Sunday, October 19, 2008

Cezanne? No! Seh Zan

When we hopped on the train from Amsterdam to Rotterdam to attend the opening evening of the Iranian Film Festival, I had no idea what to expect other than music from the incredibly talented Pejamn Akbarzadeh. When we arrived at the cinema, I heard that we would be seeing "Cezanne"
Cezanne painting: Still Life with a Curtain (1895). The Hermitage Museum.
Hmm... I thought, Cezanne, what does he have to do with Iran? The answer was that we were seeing "Seh Zan," Three Women, by the director of Women's Prison Manijeh Hekmat.

Pegah from the film Three Women

The film followed a woman, her daughter, and mother. The central figure tries so hard to control every aspect of her life from the potential loss of an historically significant carpet to the lives of her daughter and mother. As a result, she (physicall) loses all three: the carpet, her senile mother, and her young daughter. Her efforts to find them do, however, give her insight into the inner world of her daughter and mother.

I loved the film, despite the fact that our friend Shervin Nekuee thought that the ending was weak. "Most Iranian films have the same problem," he said, "They don't have strong endings." (I would say that a notable exception is Cafe Transit, which had a really strong ending.)

Okay: weak strong, the film had me and Kamran talking about it the next day. Kamran told me about the Radio Zamaneh interview with the director and then interviews with filmhouse owners who talked about why they are not booking her film (nobody wants to see it, they say). (We are going to discuss this in another post.)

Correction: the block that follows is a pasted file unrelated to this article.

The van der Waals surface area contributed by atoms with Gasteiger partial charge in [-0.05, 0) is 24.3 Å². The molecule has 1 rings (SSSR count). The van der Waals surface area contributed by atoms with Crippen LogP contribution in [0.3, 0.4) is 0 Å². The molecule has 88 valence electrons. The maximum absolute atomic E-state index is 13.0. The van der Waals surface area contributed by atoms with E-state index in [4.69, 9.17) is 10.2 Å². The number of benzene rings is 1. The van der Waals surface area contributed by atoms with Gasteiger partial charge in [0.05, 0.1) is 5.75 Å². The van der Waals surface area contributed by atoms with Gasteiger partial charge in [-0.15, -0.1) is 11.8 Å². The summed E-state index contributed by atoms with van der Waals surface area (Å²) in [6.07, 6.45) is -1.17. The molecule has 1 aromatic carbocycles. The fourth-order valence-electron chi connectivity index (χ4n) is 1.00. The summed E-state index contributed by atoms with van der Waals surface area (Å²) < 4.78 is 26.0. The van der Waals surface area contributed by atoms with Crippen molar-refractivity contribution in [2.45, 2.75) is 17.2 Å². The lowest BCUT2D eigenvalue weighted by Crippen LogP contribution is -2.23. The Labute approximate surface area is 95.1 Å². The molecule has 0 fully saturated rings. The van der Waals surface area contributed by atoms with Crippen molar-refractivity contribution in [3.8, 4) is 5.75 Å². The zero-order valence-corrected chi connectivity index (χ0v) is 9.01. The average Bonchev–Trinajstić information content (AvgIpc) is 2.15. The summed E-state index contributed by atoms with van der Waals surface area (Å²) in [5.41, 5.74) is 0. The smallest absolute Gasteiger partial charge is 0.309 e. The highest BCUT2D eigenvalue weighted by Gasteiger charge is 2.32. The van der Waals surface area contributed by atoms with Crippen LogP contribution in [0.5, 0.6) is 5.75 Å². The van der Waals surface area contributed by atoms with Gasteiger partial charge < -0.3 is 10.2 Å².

On the way back to Amsterdam, we were joined by the (unknown to us) Dutch director Pim van Hoeve, who seemed interested in constructing a romantic comedy around our friend Pejman. He obviously has a great sense of character: Pejman would make the perfect protagonist: he's talented, charming, and mysterious. Proof of his talent:

More things to look at:

Three Women in Chicago

Manijeh Hekmat sells cigarettes
to earn a living

Hassan Rezai writes about the conditions in Women's prisons in Iran.

Myspace page with music from the Iranian band 127 who make an appearance in the film Three Women.

1 comment:

Anonymous said...

I listened to the interview with Manijeh Hekmat. Just the filmhouse owners in SOUTHERN part of Tehran are not going to book it.
Cute post anyway !